I learned a lot just visiting houses and talking to realtors. You start to understand what determines prices. Stuff like floorplans, neighborhoods, renovations needed, etc. I saw triplexes missing a ceiling, duplexes in the hood, and condos with insane H.O.A. (Home Owner’s Association) fees. Each taught me something and helped hone my search.
Eventually I found my home. A two bed / two bath condo on short sale (house is selling for less than is owed to the bank…a sign of “distress”) in Largo, MD, three miles from my parents’ home. It needed a little work, but was walking distance to the subway and was next to several apartment buildings with good and high rents. It was selling for $30k under other condos in the same complex and it was nearby to family, in case I needed help once I eventually moved out.
I ran a lot of numbers.
- What will it rent for and will it cover my mortgage?
- How much money should I put down?
- If I go to grad school next year and need to rent, will I be OK?
- How long before I can sell and make a profit?
I wanted to know for certain that I was making a good decision. This was the most expensive purchase in my life.
Two years later, an opportunity to move to Atlanta would make me a landlord. This would officially start my real journey in real estate investing. But, making the transition wasn’t hard because I picked a property I knew could work.
After having had this condo for almost a decade now, I can look back to my younger self and say:
I was wrong! Oh man, was I wrong.
The economy changed (aka a recession), rents changed, property values (which I thought had stopped dropping) continued to drop, and I learned about bad property managers and an eviction.
Yet, even with all of those issues it will still make me money in the end. I was able to buy this condo with 0% down. With someone currently paying my mortgage and more, development that is raising property values and rents, and a great tenant in place, I’m happy.
I learned a lot, which made my second investment property much smoother. I do believe in learning by doing and I was able to live through it.
There is one critical mistake I made I must warn you about:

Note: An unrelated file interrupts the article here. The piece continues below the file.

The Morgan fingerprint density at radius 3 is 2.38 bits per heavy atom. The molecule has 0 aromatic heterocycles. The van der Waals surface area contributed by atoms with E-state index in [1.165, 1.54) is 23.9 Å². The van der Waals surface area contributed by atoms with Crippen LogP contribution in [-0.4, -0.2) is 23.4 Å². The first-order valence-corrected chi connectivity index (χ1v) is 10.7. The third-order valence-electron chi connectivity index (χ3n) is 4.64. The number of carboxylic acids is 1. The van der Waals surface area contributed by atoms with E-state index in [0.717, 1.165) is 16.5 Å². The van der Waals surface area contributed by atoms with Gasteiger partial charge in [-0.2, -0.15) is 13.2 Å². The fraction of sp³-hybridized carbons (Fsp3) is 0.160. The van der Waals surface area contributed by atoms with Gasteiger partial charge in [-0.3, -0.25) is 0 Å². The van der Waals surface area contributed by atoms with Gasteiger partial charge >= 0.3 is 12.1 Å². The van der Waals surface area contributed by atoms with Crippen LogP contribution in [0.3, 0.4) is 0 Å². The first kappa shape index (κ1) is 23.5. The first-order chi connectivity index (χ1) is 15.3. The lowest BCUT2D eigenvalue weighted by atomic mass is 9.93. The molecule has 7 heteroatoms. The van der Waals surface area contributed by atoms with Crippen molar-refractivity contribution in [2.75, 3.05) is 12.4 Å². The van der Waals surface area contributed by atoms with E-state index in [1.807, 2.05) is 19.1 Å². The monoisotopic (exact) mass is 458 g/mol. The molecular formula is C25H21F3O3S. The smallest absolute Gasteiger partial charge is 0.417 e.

I underestimated the costs of repairs, maintenance, and vacancy.
Now, I aim for rents that are 2x the cost of the mortgage. This leaves room for repairs, vacancy, and property management fees. There were many other smaller mistakes, but this is the one that cost me. It’s actually the most important factor now when I look at new places to buy.
Ensuring a healthy cushion for costs is the smartest thing you can do in ensuring success. Now I run every potential deal through my custom excel spreadsheet to estimate profit and return before I submit an offer. But, these basic rules of thumb lead my regular searches for new investment properties. Specifically:
Comparable rents are twice as much as the mortgage payment.
Comparable rents are 1% of the purchase price.
As you are looking at potential investment rental properties, these basic rules can help you filter the hundreds of homes that come up in your city. I use them when searching Redfin or Zillow for properties.
The point of my story is that it didn’t take a lot for me to get started. And even though there were issues, I learned and have survived. If you are thinking about adding real estate to your investments, don’t be afraid. There is a lot to like and it’s not as bad as you think to get started.
Are you interested in real estate investing? Already have some properties and have your own story to share? Leave us a comment and join the conversation.
Damien is a Personal Finance Nerd and former Facebook Product Manager who started Wealth Noir to help others find wealth. He actively invests in stocks, robo advisors, and cryptocurrency … but loves real estate investing. He holds an MBA from MIT and a Comp Sci & Econ degrees from Unv. of MD. He’s a proud dad, which is his biggest accomplishment.